When it comes to SEO, the fundamental things apply. Good content, well-written, keyword-conscious, and don’t spam or be blackhat.  I was fascinated last year when I conducted research into WHY major brands engage in content marketing. In 57 interviews with really major companies (e.g. Coke, IBM, ToysRUs, Adobe, etc.) only one single brand (Nestlé) mentioned SEO as a reason behind content marketing. My instinct is this isn’t because SEO is unimportant – au contraire – but because it’s no longer channel du jour. Like email (which, by the way, not one single brand mentioned – and what’s in an email if not content?), SEO is becoming a background channel. Like wallpaper – there, but no one’s really talking about it anymore. They’re looking at mobile, social, video. That’s fine – but beware Bright Shiny Object Syndrome, which can cause you to ignore basics and fundamentals.

What one piece of advice (perhaps from your most recent book on the topic) would you offer to a marketer starting a content marketing campaign today?

Strategy before tactics! We’ve seen this occur again and again. A new technology or channel is launched and someone says, “Hey! We need a [Facebook page, YouTube channel, Twitter presence, etc.]. A smart marketer counters with “Why?” What’s the goal? What are the required resources? The budget? How will we achieve it? Produce it? Measure it? Who’s the audience?

On a lighter note, we noticed that you tweeted the tongue and cheek Onion post, the other day, about how much people “love” being sold by sponsored content like videos on publications’ websites. Just for fun, can you share with us your favorite example of sponsored content gone wrong?

Wow – you just reminded me of something that goes way back in my career, back in the 90s when I ran global marketing for a major cable TV network. I came into the office on a Monday morning following the weekend when Princess Diana was killed in a car crash. A rival network was sponsoring a touring exhibit of her gowns. Across the back cover of a major magazine was splashed their ad, with the banner headline: A Dress to Di For!

Lastly, when you venture out of NYC for business travel what is the one thing you take with you, the one thing you can’t wait to leave behind and the one thing you can’t wait to come home to?

1. Laptop

2. Hmmm…maybe my MTA Metrocard?

3. It’s a tie: the cats and the boyfriend

Interested in learning more? Please leave any questions or comments for Rebecca below.  You can also catch up with her at the Altimeter Group website or follow her on Twitter.

Persuasive Picks for week of 5/6/13

toolsBehind every successful social media marketer is an arsenal of marketing tools that help to ideate, implement, and track the success of a social media campaign. But social media tools are a dime a dozen, and keeping up with the latest offerings can be an overwhelming and frustrating process. Fortunately for us, Social Media Strategist Rebecca Debono has posted her Top 5 hottest social media tools on iMediaConnection.

As a marketer, brand manager, PR practitioner, or executive you have likely figured out that in this new, content-driven, multichannel environment your brand is now, among other things, a content publisher. With more than half of US consumers using smartphones, it is now time to plan your mobile content strategy. MarketingProfs‘ Frank Sinton gives some helpful tips to get you started in Seven Steps You Can Take to Capitalize on the Mobile Video Viewing Shift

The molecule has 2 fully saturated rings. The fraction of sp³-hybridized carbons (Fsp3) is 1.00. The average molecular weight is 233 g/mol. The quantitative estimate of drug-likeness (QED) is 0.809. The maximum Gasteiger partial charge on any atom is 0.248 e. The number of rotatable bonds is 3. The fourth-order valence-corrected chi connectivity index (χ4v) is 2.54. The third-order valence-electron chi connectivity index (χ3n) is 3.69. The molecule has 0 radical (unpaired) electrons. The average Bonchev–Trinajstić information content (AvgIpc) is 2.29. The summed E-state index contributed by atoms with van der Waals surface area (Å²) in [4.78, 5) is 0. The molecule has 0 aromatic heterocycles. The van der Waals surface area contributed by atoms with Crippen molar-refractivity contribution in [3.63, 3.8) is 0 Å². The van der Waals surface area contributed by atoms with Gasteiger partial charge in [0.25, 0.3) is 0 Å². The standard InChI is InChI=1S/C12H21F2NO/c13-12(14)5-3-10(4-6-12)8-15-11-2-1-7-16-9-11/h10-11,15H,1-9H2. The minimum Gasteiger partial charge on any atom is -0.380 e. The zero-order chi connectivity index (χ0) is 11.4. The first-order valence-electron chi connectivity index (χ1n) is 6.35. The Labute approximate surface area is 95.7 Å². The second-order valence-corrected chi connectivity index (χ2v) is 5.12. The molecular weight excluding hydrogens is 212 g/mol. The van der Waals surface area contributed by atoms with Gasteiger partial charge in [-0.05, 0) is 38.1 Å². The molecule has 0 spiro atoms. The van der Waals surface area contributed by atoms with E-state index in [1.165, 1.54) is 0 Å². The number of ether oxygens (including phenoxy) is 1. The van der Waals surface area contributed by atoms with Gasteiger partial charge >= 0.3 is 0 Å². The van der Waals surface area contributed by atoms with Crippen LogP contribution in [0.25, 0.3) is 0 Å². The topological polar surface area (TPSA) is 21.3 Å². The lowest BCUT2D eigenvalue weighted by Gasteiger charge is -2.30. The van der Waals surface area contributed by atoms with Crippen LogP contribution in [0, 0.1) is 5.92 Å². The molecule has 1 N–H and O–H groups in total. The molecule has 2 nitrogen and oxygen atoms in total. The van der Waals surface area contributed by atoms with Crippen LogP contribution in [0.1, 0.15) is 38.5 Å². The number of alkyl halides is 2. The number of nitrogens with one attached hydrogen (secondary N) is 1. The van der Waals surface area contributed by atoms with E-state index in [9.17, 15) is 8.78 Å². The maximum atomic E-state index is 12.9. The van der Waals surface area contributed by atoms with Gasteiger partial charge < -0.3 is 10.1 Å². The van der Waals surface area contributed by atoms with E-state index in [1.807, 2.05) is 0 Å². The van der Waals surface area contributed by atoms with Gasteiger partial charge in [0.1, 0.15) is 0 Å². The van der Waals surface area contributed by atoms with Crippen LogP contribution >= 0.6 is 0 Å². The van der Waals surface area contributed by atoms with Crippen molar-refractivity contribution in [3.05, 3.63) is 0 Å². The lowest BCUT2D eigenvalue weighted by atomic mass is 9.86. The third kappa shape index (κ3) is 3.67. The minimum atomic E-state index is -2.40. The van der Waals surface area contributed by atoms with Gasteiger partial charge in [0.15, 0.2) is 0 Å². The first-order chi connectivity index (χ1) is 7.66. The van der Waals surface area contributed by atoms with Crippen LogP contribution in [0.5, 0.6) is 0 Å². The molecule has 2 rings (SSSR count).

Traffic to your websiteIf you are looking at LinkedIn as your next digital marketing project, then don’t forget to spend a decent amount of time focusing on your ‘company page’. If you are looking for some guidance, then check out LinkedIn Tips and Advice Part 2 – Company Page Optimisation for some sound recommendations provided by Business2Community contributor Kerry Dye.

Social media is 24/7. Someone is always tweeting, posting on Facebook, or uploading a new picture to Instagram. However, for social media managers and businesses alike, this can be quite a challenge. Brianna Smith at Social Media Today explains that there are a couple different ways to determine when your audience is online, and points to an insightful infographic to help you determine the Best Times to Post on Social Media [INFOGRAPHIC].

Digital PRoductions – Client Work Highlights

Some folks don’t realize that our agency has long gone beyond traditional PR and offers digital production (in addition to social marketing and training services) that drives our clients’ content and community initiatives – providing creative services from graphic and web design to online video production to integrated community and user-engagement campaigns for all social media platforms. We’re pleased to share some recent examples of digital production work for clients, as part of a new series showcasing our expertise in this area. This month’s focus is on work for enterprise software client, Aternity. Please let us know what you think!

Monitoring BYOD Infographic for Aternity (client)

Infographic by PerkettPR showing new challenges IT organizations face as they widely adopt BYOD policies and allow employees to bring personally-owned devices to the workplace for use and connectivity on corporate networks.


Click image to see full infographic

Facebook Timeline Cover for Aternity (client)

A custom Facebook Cover Photo created by PerkettPR for Aternity Inc., the industry leader in end user experience management solutions for Global 1000 enterprises.

Aternity Product Demo – Mobile FPI (client)

Video production of an 8-minute demonstration of how Aternity’s breakthrough new technology unplugs end user experience management – by going mobile.